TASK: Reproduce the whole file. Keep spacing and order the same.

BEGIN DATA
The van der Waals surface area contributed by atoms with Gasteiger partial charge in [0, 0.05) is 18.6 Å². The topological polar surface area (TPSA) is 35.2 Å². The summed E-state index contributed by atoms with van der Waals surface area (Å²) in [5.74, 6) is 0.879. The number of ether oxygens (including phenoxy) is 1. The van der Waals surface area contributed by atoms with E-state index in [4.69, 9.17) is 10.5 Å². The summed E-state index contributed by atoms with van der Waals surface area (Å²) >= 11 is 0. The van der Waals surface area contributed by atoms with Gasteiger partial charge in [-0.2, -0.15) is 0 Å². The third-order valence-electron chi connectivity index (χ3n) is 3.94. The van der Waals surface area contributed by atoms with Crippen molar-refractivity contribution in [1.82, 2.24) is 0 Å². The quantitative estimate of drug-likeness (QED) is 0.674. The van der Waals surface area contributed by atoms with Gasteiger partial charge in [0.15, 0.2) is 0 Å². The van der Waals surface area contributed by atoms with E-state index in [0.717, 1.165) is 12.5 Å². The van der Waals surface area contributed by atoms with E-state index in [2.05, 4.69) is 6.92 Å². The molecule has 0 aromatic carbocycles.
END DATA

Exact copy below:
The van der Waals surface area contributed by atoms with Gasteiger partial charge in [0, 0.05) is 18.6 Å². The topological polar surface area (TPSA) is 35.2 Å². The summed E-state index contributed by atoms with van der Waals surface area (Å²) in [5.74, 6) is 0.879. The number of ether oxygens (including phenoxy) is 1. The van der Waals surface area contributed by atoms with E-state index in [4.69, 9.17) is 10.5 Å². The summed E-state index contributed by atoms with van der Waals surface area (Å²) >= 11 is 0. The van der Waals surface area contributed by atoms with Gasteiger partial charge in [-0.2, -0.15) is 0 Å². The third-order valence-electron chi connectivity index (χ3n) is 3.94. The van der Waals surface area contributed by atoms with Crippen molar-refractivity contribution in [1.82, 2.24) is 0 Å². The quantitative estimate of drug-likeness (QED) is 0.674. The van der Waals surface area contributed by atoms with Gasteiger partial charge in [0.15, 0.2) is 0 Å². The van der Waals surface area contributed by atoms with E-state index in [0.717, 1.165) is 12.5 Å². The van der Waals surface area contributed by atoms with E-state index in [2.05, 4.69) is 6.92 Å². The molecule has 0 aromatic carbocycles.